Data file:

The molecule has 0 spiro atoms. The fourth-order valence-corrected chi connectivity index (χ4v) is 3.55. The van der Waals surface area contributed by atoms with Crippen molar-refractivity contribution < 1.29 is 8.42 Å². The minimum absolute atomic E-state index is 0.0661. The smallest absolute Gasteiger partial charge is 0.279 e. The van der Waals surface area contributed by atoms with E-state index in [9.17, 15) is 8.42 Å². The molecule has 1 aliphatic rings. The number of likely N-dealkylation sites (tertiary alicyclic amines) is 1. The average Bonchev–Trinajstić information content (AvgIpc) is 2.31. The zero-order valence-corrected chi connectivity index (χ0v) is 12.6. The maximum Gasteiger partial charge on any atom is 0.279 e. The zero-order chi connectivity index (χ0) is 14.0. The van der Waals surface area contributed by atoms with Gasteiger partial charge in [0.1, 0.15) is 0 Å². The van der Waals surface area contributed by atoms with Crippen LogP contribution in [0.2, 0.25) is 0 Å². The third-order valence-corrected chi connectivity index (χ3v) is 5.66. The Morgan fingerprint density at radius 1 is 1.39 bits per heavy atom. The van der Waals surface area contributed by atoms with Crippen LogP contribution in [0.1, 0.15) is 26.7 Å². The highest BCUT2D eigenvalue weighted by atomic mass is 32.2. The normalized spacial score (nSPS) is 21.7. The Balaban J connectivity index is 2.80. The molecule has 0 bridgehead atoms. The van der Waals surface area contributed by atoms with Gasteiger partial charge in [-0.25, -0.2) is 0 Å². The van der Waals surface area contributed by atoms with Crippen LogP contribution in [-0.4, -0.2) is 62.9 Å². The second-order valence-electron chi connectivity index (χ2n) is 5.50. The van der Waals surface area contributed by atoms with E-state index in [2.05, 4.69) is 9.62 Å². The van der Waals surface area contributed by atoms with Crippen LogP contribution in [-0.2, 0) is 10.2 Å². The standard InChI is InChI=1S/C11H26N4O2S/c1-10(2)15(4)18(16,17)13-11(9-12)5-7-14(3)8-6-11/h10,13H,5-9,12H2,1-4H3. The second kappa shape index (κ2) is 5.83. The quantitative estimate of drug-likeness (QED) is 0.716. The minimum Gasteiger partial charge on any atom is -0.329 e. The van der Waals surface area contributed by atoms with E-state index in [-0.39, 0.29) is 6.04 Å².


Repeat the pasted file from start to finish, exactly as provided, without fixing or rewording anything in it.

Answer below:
The molecule has 0 spiro atoms. The fourth-order valence-corrected chi connectivity index (χ4v) is 3.55. The van der Waals surface area contributed by atoms with Crippen molar-refractivity contribution < 1.29 is 8.42 Å². The minimum absolute atomic E-state index is 0.0661. The smallest absolute Gasteiger partial charge is 0.279 e. The van der Waals surface area contributed by atoms with E-state index in [9.17, 15) is 8.42 Å². The molecule has 1 aliphatic rings. The number of likely N-dealkylation sites (tertiary alicyclic amines) is 1. The average Bonchev–Trinajstić information content (AvgIpc) is 2.31. The zero-order valence-corrected chi connectivity index (χ0v) is 12.6. The maximum Gasteiger partial charge on any atom is 0.279 e. The zero-order chi connectivity index (χ0) is 14.0. The van der Waals surface area contributed by atoms with Gasteiger partial charge in [0.1, 0.15) is 0 Å². The van der Waals surface area contributed by atoms with Crippen LogP contribution in [0.2, 0.25) is 0 Å². The third-order valence-corrected chi connectivity index (χ3v) is 5.66. The Morgan fingerprint density at radius 1 is 1.39 bits per heavy atom. The van der Waals surface area contributed by atoms with Crippen LogP contribution in [0.1, 0.15) is 26.7 Å². The highest BCUT2D eigenvalue weighted by atomic mass is 32.2. The normalized spacial score (nSPS) is 21.7. The Balaban J connectivity index is 2.80. The molecule has 0 bridgehead atoms. The van der Waals surface area contributed by atoms with Gasteiger partial charge in [-0.25, -0.2) is 0 Å². The van der Waals surface area contributed by atoms with Crippen LogP contribution in [-0.4, -0.2) is 62.9 Å². The second-order valence-electron chi connectivity index (χ2n) is 5.50. The van der Waals surface area contributed by atoms with E-state index in [2.05, 4.69) is 9.62 Å². The van der Waals surface area contributed by atoms with Crippen LogP contribution in [-0.2, 0) is 10.2 Å². The standard InChI is InChI=1S/C11H26N4O2S/c1-10(2)15(4)18(16,17)13-11(9-12)5-7-14(3)8-6-11/h10,13H,5-9,12H2,1-4H3. The second kappa shape index (κ2) is 5.83. The quantitative estimate of drug-likeness (QED) is 0.716. The minimum Gasteiger partial charge on any atom is -0.329 e. The van der Waals surface area contributed by atoms with E-state index in [-0.39, 0.29) is 6.04 Å².